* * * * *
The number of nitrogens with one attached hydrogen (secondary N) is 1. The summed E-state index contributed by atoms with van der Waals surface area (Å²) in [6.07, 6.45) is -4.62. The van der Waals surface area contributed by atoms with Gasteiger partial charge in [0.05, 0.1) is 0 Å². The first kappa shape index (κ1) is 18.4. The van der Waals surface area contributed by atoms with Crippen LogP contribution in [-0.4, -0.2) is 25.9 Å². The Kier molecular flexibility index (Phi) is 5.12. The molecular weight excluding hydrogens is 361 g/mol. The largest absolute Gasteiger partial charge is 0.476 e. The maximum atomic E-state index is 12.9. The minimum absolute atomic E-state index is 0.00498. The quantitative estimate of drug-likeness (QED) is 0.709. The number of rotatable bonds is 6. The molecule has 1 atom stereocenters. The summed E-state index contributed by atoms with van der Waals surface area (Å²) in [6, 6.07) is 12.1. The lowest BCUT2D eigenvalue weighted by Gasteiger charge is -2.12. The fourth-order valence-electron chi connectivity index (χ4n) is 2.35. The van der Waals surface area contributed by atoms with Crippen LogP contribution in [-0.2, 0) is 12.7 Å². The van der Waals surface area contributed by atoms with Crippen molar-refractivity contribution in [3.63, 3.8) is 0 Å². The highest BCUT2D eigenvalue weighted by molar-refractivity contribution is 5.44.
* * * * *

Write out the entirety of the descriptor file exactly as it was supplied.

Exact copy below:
The number of nitrogens with one attached hydrogen (secondary N) is 1. The summed E-state index contributed by atoms with van der Waals surface area (Å²) in [6.07, 6.45) is -4.62. The van der Waals surface area contributed by atoms with Gasteiger partial charge in [0.05, 0.1) is 0 Å². The first kappa shape index (κ1) is 18.4. The van der Waals surface area contributed by atoms with Crippen LogP contribution in [-0.4, -0.2) is 25.9 Å². The Kier molecular flexibility index (Phi) is 5.12. The molecular weight excluding hydrogens is 361 g/mol. The largest absolute Gasteiger partial charge is 0.476 e. The maximum atomic E-state index is 12.9. The minimum absolute atomic E-state index is 0.00498. The quantitative estimate of drug-likeness (QED) is 0.709. The number of rotatable bonds is 6. The molecule has 1 atom stereocenters. The summed E-state index contributed by atoms with van der Waals surface area (Å²) in [6, 6.07) is 12.1. The lowest BCUT2D eigenvalue weighted by Gasteiger charge is -2.12. The fourth-order valence-electron chi connectivity index (χ4n) is 2.35. The van der Waals surface area contributed by atoms with Crippen LogP contribution in [-0.2, 0) is 12.7 Å². The van der Waals surface area contributed by atoms with Crippen molar-refractivity contribution in [3.63, 3.8) is 0 Å². The highest BCUT2D eigenvalue weighted by molar-refractivity contribution is 5.44.